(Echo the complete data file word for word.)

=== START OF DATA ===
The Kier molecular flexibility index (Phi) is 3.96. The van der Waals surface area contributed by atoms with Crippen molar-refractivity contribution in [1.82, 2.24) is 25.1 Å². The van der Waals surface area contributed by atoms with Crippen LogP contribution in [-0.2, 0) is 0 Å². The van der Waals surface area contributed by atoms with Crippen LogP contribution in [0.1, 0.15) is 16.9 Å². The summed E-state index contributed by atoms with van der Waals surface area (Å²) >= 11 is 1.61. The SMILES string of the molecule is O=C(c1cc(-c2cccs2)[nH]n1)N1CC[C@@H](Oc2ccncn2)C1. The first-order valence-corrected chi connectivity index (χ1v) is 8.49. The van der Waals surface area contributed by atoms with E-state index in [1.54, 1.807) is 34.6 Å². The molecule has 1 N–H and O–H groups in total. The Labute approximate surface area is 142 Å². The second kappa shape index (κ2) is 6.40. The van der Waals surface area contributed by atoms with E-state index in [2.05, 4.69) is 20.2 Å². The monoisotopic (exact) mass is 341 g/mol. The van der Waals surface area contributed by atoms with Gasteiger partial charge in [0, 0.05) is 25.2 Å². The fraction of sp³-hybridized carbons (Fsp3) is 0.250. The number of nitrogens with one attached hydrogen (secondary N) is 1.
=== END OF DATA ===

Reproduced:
The Kier molecular flexibility index (Phi) is 3.96. The van der Waals surface area contributed by atoms with Crippen molar-refractivity contribution in [1.82, 2.24) is 25.1 Å². The van der Waals surface area contributed by atoms with Crippen LogP contribution in [-0.2, 0) is 0 Å². The van der Waals surface area contributed by atoms with Crippen LogP contribution in [0.1, 0.15) is 16.9 Å². The summed E-state index contributed by atoms with van der Waals surface area (Å²) >= 11 is 1.61. The SMILES string of the molecule is O=C(c1cc(-c2cccs2)[nH]n1)N1CC[C@@H](Oc2ccncn2)C1. The first-order valence-corrected chi connectivity index (χ1v) is 8.49. The van der Waals surface area contributed by atoms with E-state index in [1.54, 1.807) is 34.6 Å². The molecule has 1 N–H and O–H groups in total. The Labute approximate surface area is 142 Å². The second kappa shape index (κ2) is 6.40. The van der Waals surface area contributed by atoms with E-state index in [2.05, 4.69) is 20.2 Å². The monoisotopic (exact) mass is 341 g/mol. The van der Waals surface area contributed by atoms with Gasteiger partial charge in [0, 0.05) is 25.2 Å². The fraction of sp³-hybridized carbons (Fsp3) is 0.250. The number of nitrogens with one attached hydrogen (secondary N) is 1.